Kessel has scored 30 or more goals five times and is closing in on 300 for his career, but he is off his standard pace so far. He was averaging 2.83 shots per game, down from his career average of 3.37. That concerned coach Mike Sullivan.
Sullivan chatted with Kessel in early November to deliver a message. “He is a very good passer and a very good playmaker, but we think when he’s at his very best, he’s thinking shot first,” Sullivan said. “He’s choosing to distribute versus shooting the puck. We’d like to see him shoot a little more.”
At least Kessel has shown a willingness to shoot more from the lip, much to the delight of his teammates.
The NHL and NHLPA still have yet to reach a conclusion when it comes to discussions about Olympic participation, but the good news is the International Olympic Committee has said there’s no firm deadline for the league to make a decision.
After months of concern about an impending mid-January deadline for the NHL to reach a decision on whether the league will send its players to the 2018 Olympics in PyeongChang, it appears the International Olympic Committee is willing to give the NHL the time it needs to reach a conclusion on Olympic participation.
In an October interview with the Associated Press, Christophe Dubi, the IOC's executive director of the Olympic Games, pointed out the positives of the NHL coming to check out the proposed site of the tournament and indicated that mid-January could be the deadline for the league to choose its course of action when it came to PyeongChang.
“Until (Jan. 15) it will be work between all parties involved to make sure that we get the participation of the very best, and that's for both Pyeongchang and Beijing,” Dubi told the Associated Press.
However, according to ESPN’s Pierre LeBrun, that deadline is no more. A spokesperson for the IOC told LeBrun that “no agreed final deadline” exists for the league to come to a decision on Olympic participation, and the spokesperson continued by saying the IOC would continue to “work towards a positive outcome” with the league.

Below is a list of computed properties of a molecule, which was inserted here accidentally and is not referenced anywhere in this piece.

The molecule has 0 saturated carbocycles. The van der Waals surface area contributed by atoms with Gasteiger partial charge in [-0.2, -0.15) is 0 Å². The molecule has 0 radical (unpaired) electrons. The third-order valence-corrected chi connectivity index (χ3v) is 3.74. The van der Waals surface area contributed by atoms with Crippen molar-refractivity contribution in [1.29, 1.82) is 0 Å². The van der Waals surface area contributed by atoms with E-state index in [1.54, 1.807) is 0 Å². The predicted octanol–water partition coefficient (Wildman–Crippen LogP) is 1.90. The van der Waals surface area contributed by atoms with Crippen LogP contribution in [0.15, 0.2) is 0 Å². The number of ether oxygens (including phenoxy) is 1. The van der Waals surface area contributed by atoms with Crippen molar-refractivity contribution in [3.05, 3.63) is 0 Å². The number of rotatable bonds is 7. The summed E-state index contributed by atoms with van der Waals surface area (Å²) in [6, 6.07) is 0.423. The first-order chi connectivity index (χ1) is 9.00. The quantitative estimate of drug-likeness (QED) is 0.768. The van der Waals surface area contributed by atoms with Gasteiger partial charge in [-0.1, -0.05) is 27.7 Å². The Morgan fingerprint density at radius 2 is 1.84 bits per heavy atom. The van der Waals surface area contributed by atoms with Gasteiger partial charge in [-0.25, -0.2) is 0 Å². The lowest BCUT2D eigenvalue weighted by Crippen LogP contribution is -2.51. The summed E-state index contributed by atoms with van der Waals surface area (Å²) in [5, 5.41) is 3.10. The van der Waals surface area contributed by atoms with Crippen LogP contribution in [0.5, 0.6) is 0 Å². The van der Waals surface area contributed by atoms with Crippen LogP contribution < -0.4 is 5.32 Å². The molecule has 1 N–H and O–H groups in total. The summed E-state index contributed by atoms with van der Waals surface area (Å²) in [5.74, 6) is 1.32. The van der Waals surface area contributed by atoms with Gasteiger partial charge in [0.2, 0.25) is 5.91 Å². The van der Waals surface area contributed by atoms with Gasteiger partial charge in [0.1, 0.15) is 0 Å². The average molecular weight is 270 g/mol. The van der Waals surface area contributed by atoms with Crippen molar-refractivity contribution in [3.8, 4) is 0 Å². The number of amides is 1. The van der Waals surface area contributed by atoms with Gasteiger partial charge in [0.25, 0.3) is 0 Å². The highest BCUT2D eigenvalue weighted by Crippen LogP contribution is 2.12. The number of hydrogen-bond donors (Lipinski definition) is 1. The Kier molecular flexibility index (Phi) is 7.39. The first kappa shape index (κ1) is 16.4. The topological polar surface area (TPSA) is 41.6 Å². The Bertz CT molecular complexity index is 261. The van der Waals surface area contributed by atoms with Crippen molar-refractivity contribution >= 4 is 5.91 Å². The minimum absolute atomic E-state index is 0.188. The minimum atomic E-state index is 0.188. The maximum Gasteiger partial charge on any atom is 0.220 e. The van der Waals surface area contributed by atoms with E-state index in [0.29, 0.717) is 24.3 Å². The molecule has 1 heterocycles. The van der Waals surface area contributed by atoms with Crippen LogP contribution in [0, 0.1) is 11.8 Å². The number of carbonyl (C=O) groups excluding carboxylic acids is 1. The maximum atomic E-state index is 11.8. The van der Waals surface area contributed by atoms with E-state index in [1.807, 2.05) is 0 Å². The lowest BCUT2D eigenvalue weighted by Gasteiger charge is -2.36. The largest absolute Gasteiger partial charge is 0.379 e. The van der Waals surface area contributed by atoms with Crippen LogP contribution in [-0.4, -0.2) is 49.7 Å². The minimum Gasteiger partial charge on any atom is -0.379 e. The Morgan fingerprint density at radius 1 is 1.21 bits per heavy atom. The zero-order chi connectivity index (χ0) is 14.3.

In response to the IOC’s comments, NHL deputy commissioner Bill Daly told LeBrun that it was “interesting to hear” given the league hasn’t heard from the IOC regarding the NHL sending players to the game. Daly continued by telling LeBrun that “there does not appear currently to be anywhere near the requisite support from our clubs that would be necessary for the league to commit to Olympic participation in 2018.”
That there’s no deadline in place is a major positive for fans wishing to see the league participate, as it gives both the NHL and NHLPA more time to work out a potential agreement that would allow the players to go to PyeongChang. A number of players, from Alex Ovechkin to Marc-Edouard Vlasic, have made clear their desire to play at the tournament, but the NHL and NHLPA have yet to been able to work out an agreement.
Earlier in the discussions about participation, the NHL approached the NHLPA with a potential agreement that would see the players given the right to head to the 2018 Olympics in exchange for a three-year extension of the current collective bargaining agreement. Some players openly scoffed at the offer, and it was rejected shortly after it was made.
Despite the fact NHLPA executive director Donald Fehr was openly optimistic about the chance the league would send the players to the two-week tournament, the situation has appeared bleak recently, especially with NHL commissioner Gary Bettman commenting that he didn’t feel owners throughout the league were all that enthused about shutting down the season in order to send players. That sentiment was echoed by Daly to LeBrun, and as we inch closer to the end of January, it appears the Olympic participation saga is set to continue.
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If you want to win a Stanley Cup, you need speed. And for players on their way up through the ranks, skating acumen is going to be the price of admission for an NHL job
I was having a conversation with an NHL team scout yesterday, which is one of the best parts of my job. I learn so much from these chats and not just about the draft prospects we are discussing, but of the bigger picture as well. While discussing the pros and cons of some prospects, we began to talk about skating and its place in the game today. Simply put, it's becoming a must-have.